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Bioscientifica Proceedings (2019) 4 RDRRDR34 | DOI: 10.1530/biosciprocs.4.034

Department and Section of Physiology, College of Veterinary Medicine, Cornell University, Ithaca, NY 14853, USA

The resting pool of primordial follicles in mammalian ovaries is a potential resource for the genetic manipulation of domestic animals, the preservation of endangered species, and the amelioration of some forms of infertility in humans. Exploitation of this large reservoir of follicles depends on the development of methods for activating primordial follicles to begin growth in vitro and of methods for sustaining follicular growth to the stage at which oocytes are capable of meiotic maturation, fertilization and development to live young. It has been shown that primordial follicles of rodents, cattle and primates can initiate growth in vitro, even in serum-free medium. The signals that cause primordial follicles to leave the resting pool or remain quiescent are unknown. However, of interest is the observation that in cultures of whole rodent ovaries an apparently normal number of follicles leaves the resting pool and begins to grow, whereas in cultures of isolated bovine or primate ovarian cortex almost all primordial follicles activate and develop into primary follicles. This finding suggests that non-cortical portions of the ovary may regulate the flow of follicles from the resting reservoir. In cattle, it has been difficult to sustain follicular growth beyond the primary stage and the development of methods for doing so are critical for achievement of the practical goal of use of the primordial pool for embryo production. However, the development of murine follicles in vitro from the primordial stage through oocyte maturation and fertilization, and the birth of one pup, provides encouragement for efforts to achieve similar results in large mammals.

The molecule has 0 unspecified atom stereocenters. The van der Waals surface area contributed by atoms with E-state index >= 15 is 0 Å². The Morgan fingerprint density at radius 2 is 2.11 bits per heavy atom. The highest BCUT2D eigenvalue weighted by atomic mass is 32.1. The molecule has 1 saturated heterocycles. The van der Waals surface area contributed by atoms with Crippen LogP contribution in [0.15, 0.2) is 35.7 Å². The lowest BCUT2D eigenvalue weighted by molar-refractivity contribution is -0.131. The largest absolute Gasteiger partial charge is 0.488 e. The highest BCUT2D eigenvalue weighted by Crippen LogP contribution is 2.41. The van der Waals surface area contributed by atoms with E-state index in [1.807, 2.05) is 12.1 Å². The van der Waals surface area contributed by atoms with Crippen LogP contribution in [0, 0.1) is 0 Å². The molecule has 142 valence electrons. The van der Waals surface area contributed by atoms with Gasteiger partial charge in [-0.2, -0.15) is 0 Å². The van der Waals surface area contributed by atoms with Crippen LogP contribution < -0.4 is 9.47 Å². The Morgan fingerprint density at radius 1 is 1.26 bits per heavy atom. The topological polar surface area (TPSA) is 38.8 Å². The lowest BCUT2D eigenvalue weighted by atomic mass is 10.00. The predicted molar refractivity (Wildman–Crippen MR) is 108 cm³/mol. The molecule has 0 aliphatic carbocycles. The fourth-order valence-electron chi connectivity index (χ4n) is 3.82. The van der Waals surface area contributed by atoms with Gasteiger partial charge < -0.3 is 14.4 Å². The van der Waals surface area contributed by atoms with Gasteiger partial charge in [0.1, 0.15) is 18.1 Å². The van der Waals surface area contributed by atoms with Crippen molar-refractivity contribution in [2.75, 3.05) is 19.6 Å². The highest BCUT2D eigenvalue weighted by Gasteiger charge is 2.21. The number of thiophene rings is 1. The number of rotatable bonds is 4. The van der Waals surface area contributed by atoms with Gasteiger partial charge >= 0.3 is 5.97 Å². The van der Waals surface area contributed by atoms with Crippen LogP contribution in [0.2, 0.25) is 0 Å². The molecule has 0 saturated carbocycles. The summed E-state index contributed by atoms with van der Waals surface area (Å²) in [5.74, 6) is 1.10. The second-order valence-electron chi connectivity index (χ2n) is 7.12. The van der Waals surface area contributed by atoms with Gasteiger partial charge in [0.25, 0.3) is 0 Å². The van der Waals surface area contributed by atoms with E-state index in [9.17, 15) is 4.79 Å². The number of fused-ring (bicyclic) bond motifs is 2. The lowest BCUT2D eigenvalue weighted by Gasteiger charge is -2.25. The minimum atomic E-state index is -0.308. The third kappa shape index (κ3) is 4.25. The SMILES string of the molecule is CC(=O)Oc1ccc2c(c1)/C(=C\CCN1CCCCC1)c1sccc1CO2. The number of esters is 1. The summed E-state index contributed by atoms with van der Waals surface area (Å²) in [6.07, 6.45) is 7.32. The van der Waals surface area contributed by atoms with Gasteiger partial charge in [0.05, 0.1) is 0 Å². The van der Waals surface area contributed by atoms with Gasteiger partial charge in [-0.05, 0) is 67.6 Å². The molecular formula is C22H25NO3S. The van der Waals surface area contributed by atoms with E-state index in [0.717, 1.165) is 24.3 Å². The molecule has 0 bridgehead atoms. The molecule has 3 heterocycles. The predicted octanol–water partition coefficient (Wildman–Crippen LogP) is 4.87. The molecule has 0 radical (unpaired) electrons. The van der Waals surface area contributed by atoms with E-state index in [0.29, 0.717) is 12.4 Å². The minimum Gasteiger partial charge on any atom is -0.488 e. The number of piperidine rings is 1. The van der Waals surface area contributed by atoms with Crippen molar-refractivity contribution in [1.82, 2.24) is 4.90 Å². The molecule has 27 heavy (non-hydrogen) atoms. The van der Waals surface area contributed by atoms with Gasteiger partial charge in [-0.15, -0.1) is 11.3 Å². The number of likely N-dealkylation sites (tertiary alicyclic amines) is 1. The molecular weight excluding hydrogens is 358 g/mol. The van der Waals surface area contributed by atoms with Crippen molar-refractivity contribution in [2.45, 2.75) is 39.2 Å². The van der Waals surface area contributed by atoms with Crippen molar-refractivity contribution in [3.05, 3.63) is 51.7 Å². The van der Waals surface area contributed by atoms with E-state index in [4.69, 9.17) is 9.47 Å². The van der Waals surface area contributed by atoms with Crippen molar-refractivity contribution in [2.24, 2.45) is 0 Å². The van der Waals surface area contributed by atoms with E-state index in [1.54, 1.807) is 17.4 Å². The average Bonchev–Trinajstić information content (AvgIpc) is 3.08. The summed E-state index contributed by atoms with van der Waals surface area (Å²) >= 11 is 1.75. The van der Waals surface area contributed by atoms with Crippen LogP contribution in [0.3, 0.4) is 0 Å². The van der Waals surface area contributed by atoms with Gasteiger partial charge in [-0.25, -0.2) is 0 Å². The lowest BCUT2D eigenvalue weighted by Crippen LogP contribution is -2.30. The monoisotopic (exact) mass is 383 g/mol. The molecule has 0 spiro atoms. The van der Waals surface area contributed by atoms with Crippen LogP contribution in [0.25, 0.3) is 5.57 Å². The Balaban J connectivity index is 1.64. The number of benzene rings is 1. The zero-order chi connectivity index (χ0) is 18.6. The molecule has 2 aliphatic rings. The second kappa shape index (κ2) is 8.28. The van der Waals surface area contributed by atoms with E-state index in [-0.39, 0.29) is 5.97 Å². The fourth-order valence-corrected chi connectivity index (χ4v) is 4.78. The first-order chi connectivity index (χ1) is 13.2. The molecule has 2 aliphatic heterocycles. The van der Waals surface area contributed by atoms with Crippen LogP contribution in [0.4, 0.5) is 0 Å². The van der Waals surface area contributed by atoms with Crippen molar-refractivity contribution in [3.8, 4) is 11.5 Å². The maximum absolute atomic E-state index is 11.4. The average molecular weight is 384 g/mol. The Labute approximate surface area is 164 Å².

© 1999 Journals of Reproduction and Fertility Ltd

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